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ARS Home » Plains Area » Bushland, Texas » Conservation and Production Research Laboratory » Soil and Water Management Research » Research » Publications at this Location » Publication #302475

Research Project: IMPROVING WATER PRODUCTIVITY AND NEW WATER MANAGEMENT TECHNOLOGIES TO SUSTAIN RURAL ECONOMIES

Location: Soil and Water Management Research

Title: Infrared thermometry as a tool for site-specific irrigation scheduling

Author
item O`shaughnessy, Susan
item Evett, Steven - Steve
item Colaizzi, Paul

Submitted to: Proceedings of the Central Plains Irrigation Conference
Publication Type: Proceedings
Publication Acceptance Date: 2/21/2014
Publication Date: N/A
Citation: N/A

Interpretive Summary: Infrared thermometers are commonly used as a tool to measure crop canopy temperature and aid in irrigation scheduling. Scientists from ARS (Bushland, Texas) have combined a network of wireless infrared thermometers with a commercial variable rate irrigation system to build prescription maps. The maps were built using data from crop canopy temperature and manual measurements of soil water content. Three irrigation rates were applied. The rates for the automatic plots were based on crop water stress index thresholds. Those for manual irrigated plots were based on soil water measurements. Results showed that yield and water use efficiency between automatic and manual plots were not significantly different at the higher irrigation levels. However, more research is needed to control irrigations at the lower deficit level.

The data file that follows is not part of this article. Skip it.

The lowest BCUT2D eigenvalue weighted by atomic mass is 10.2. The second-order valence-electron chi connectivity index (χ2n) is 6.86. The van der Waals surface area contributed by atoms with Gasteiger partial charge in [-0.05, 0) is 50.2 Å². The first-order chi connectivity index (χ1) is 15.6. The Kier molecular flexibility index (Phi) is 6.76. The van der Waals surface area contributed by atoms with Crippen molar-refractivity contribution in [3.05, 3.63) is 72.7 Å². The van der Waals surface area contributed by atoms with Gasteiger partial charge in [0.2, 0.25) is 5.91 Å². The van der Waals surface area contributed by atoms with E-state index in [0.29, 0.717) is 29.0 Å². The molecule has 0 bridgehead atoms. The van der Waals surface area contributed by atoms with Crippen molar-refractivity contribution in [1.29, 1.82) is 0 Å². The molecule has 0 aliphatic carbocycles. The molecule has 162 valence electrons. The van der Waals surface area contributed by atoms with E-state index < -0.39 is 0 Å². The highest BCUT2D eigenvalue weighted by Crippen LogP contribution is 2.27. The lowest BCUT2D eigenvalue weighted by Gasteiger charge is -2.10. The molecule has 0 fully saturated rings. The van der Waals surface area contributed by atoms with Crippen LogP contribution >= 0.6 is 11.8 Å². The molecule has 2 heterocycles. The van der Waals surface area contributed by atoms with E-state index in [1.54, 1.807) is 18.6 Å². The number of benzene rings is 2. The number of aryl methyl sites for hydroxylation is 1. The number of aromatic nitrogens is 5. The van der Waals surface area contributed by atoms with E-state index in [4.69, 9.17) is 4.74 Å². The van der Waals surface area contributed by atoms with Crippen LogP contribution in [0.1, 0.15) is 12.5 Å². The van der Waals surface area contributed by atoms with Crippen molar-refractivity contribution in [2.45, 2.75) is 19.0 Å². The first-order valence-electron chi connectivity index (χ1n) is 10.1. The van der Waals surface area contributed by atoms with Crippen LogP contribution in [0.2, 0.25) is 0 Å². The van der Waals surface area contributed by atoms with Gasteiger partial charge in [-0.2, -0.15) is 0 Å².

Technical Abstract: Ground-based infrared thermometry has been used as a tool to provide a non-invasive method to detect crop water stress and schedule irrigations. However, studies are limited on the use of infrared thermometry for irrigation scheduling with variable rate irrigation (VRI) systems. This study describes preliminary results of a wireless network of infrared thermometers integrated with a commercial VRI system to build dynamic prescription maps, and automatically control site-specific irrigation scheduling for cotton. A center pivot field was divided into manual and automatic- irrigation scheduling treatment plots. Measured lint yield, crop water use, crop water use efficiency, and irrigation water use efficiency were compared between the two irrigation-scheduling methods at three irrigation treatment levels (75%, 50%, and 25% of replenishment of crop water use to field capacity). Lint yields were not significantly different between the manual (0.181 kg m**2 and 0.146 kg m**2) and automatic (0.182 kg m**2 and 0.164 kg m**2) treatment plots at the 75% and 50% irrigation treatment levels, respectively. However, twice the amount of irrigations were applied to the automatic control plots at the 25% irrigation treatment level, resulting in yields that were 53% greater than the manual 25% treatment plots. These preliminary results demonstrate that it is plausible to use a plant feedback system based on infrared thermometry to control a VRI system to achieve site-specific irrigation scheduling for cotton at higher treatment levels. However, maintaining deficit irrigation at a low level (25% replenishment of crop water use to field capacity) will require future research.